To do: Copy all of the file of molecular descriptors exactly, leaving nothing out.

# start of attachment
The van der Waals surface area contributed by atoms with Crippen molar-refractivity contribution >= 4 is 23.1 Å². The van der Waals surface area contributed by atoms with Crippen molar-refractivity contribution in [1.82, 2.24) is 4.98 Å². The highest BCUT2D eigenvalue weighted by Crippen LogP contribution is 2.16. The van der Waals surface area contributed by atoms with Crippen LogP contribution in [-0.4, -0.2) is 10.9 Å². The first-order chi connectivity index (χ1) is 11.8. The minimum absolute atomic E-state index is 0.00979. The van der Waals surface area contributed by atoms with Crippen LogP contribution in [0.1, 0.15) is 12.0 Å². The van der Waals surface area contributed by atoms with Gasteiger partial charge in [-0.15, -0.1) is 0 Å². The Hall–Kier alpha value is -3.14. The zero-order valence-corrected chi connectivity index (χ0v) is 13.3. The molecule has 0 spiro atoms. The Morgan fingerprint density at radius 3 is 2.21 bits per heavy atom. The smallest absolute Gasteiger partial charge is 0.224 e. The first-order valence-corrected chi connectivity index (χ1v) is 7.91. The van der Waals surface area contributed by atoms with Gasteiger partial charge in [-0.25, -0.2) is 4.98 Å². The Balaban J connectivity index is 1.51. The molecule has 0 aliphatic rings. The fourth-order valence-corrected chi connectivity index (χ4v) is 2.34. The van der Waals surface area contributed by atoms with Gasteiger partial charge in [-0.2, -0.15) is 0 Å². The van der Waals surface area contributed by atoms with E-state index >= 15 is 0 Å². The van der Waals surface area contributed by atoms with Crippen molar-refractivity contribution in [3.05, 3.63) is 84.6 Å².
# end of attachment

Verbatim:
The van der Waals surface area contributed by atoms with Crippen molar-refractivity contribution >= 4 is 23.1 Å². The van der Waals surface area contributed by atoms with Crippen molar-refractivity contribution in [1.82, 2.24) is 4.98 Å². The highest BCUT2D eigenvalue weighted by Crippen LogP contribution is 2.16. The van der Waals surface area contributed by atoms with Crippen LogP contribution in [-0.4, -0.2) is 10.9 Å². The first-order chi connectivity index (χ1) is 11.8. The minimum absolute atomic E-state index is 0.00979. The van der Waals surface area contributed by atoms with Crippen LogP contribution in [0.1, 0.15) is 12.0 Å². The van der Waals surface area contributed by atoms with Gasteiger partial charge in [-0.15, -0.1) is 0 Å². The Hall–Kier alpha value is -3.14. The zero-order valence-corrected chi connectivity index (χ0v) is 13.3. The molecule has 0 spiro atoms. The Morgan fingerprint density at radius 3 is 2.21 bits per heavy atom. The smallest absolute Gasteiger partial charge is 0.224 e. The first-order valence-corrected chi connectivity index (χ1v) is 7.91. The van der Waals surface area contributed by atoms with Gasteiger partial charge in [-0.25, -0.2) is 4.98 Å². The Balaban J connectivity index is 1.51. The molecule has 0 aliphatic rings. The fourth-order valence-corrected chi connectivity index (χ4v) is 2.34. The van der Waals surface area contributed by atoms with Gasteiger partial charge in [-0.2, -0.15) is 0 Å². The van der Waals surface area contributed by atoms with E-state index >= 15 is 0 Å². The van der Waals surface area contributed by atoms with Crippen molar-refractivity contribution in [3.05, 3.63) is 84.6 Å².